1/06/2009 06:38:00 PM
I speculate that the labels will argue that little has changed -- i.e., NIN would never have achieved its level of success had they not benefited from the risk taking, marketing expertise and influence of a major label.
Even if that's the case (and a few more independent successes like OK Go will disprove that), it's still a different game--one where major labels are solely for building initial success, not for keeping a successful act in business.This also provides disincentive for any new or breaking act to sign contracts with labels under terms as onerous as they have historically been. The labels make most of their money from established, successful acts, and that era is coming to an end. The size of their pie is shrinking, unless they transform themselves into a business that is focused on providing real value to both musicians and listeners, rather than trying to extract value from the mere fact that they're in an intermediary position.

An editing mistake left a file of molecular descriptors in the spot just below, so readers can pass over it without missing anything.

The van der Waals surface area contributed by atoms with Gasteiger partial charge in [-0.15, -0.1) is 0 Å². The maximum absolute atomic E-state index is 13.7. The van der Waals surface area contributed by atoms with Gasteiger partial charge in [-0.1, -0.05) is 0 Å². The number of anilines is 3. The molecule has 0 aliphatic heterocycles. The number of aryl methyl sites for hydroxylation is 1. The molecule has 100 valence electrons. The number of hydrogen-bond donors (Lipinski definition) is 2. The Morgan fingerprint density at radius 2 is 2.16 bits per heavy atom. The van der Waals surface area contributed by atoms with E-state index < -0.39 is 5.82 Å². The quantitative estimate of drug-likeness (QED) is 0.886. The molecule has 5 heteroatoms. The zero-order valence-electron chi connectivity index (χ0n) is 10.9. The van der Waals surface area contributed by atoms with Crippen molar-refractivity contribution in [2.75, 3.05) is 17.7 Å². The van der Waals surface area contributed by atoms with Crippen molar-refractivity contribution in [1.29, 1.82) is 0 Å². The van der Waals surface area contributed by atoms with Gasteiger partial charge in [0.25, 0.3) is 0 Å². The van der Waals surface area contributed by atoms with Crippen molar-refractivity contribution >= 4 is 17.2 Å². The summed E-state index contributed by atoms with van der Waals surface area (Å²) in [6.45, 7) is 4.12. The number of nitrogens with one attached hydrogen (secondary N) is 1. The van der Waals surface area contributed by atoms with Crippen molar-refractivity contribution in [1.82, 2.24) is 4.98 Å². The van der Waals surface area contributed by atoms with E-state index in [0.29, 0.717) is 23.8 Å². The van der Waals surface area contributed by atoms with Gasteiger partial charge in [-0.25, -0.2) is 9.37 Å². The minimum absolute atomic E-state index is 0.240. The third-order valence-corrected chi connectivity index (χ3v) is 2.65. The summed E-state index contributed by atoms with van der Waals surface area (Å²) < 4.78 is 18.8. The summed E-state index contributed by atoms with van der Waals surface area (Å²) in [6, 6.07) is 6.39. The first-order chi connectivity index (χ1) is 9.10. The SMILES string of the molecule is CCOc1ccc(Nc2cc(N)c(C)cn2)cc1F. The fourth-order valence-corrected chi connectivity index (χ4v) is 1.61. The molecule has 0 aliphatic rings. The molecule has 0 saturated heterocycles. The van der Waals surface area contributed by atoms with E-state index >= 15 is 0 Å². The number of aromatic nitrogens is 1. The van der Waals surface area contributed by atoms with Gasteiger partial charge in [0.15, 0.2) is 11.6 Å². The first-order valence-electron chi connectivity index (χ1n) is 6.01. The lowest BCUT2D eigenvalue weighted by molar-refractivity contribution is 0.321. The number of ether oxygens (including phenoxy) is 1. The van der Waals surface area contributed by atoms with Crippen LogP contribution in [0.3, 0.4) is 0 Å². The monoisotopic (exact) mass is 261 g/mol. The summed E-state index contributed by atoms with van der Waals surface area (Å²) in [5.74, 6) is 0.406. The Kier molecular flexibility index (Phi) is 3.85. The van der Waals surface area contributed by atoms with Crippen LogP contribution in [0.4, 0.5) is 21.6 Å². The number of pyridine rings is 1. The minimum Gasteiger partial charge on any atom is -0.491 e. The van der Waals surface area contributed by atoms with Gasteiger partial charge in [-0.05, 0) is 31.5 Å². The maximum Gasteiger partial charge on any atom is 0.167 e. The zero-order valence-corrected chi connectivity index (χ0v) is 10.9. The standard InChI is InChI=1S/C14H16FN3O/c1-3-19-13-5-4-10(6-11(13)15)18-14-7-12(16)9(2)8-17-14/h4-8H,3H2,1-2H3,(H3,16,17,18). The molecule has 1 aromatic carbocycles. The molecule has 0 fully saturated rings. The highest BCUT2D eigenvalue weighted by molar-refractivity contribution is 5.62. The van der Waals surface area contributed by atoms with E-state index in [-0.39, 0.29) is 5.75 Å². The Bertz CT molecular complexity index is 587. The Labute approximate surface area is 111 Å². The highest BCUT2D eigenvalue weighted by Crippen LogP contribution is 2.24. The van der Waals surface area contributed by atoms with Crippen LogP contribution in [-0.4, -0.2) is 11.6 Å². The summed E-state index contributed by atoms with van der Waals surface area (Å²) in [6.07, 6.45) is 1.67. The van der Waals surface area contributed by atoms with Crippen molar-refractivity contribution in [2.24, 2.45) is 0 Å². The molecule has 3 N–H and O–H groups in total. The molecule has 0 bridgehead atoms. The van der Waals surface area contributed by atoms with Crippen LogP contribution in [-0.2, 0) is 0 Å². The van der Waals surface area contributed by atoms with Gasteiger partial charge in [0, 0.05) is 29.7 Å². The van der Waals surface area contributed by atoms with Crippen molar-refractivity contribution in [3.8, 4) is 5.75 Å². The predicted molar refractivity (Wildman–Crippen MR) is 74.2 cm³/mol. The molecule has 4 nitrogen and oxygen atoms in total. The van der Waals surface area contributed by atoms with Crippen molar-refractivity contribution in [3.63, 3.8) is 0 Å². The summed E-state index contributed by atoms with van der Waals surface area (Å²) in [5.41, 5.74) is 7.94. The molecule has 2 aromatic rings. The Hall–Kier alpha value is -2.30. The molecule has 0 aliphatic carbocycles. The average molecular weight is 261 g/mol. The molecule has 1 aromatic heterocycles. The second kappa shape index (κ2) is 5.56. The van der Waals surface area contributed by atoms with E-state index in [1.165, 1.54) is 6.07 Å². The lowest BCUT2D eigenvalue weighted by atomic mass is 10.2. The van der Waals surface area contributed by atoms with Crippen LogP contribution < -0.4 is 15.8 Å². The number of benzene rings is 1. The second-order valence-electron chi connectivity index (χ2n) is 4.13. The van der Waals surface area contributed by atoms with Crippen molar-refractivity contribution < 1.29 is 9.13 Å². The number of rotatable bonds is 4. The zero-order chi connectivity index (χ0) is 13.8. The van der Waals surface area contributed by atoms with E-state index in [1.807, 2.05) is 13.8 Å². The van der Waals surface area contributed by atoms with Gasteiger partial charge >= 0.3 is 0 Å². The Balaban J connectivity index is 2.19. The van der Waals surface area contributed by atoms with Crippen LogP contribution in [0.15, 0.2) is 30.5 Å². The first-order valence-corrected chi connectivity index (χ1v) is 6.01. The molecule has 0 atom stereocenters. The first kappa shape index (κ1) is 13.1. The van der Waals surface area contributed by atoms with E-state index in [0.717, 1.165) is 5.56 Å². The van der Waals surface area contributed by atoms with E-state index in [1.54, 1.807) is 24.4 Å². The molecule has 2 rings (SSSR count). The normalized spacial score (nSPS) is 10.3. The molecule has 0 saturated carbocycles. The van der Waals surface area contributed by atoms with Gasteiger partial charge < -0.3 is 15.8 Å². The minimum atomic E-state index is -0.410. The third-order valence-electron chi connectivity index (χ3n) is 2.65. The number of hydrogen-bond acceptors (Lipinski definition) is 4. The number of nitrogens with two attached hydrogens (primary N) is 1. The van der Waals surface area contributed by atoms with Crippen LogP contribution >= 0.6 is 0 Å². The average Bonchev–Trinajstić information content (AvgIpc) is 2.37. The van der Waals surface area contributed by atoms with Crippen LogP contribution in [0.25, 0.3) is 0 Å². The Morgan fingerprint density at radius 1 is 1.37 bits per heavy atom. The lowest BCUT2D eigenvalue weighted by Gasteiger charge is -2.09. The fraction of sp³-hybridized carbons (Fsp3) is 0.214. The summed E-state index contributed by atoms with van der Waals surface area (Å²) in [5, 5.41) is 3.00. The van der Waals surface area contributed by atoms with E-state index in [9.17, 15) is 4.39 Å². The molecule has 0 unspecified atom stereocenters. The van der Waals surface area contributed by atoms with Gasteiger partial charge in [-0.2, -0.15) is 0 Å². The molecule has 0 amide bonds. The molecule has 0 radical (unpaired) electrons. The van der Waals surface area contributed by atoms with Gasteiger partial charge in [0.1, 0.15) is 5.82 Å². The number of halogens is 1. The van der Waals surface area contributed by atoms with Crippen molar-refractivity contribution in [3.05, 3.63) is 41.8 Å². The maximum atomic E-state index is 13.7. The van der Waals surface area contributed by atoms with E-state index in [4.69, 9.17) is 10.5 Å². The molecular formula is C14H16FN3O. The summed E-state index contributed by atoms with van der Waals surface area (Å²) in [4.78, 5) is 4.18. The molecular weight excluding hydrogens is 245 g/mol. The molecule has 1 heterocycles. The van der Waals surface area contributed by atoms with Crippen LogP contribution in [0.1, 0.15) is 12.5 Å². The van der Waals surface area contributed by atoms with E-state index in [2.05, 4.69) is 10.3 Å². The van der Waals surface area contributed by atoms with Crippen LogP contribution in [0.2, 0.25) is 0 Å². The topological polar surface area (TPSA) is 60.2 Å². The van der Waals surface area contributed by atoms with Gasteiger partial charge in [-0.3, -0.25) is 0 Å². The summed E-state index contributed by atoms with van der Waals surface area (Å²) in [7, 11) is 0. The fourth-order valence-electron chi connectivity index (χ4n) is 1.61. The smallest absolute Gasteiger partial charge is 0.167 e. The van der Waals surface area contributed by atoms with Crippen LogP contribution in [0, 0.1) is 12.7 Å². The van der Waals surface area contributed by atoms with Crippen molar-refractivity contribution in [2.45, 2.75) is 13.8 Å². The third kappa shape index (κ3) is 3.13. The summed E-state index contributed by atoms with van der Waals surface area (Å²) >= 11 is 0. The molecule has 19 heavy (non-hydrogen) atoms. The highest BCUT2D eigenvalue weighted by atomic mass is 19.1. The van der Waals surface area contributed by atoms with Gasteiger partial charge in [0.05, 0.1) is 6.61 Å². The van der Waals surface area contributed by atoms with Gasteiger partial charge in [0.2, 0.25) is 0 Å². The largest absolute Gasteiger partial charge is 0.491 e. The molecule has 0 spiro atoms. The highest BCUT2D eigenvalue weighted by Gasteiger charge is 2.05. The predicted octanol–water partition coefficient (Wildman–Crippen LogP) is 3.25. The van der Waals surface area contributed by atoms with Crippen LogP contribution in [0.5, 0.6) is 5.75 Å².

I can see the labels continuing in that marketing role. Few artists will want to rely on word-of-mouth alone for their future success. Many will want to claw their way above the cacophony of a million competitors for the listener's ear (and wallet.)So if this is the case we could yet expect that they will continue to sign artists for a cut of the revenue.
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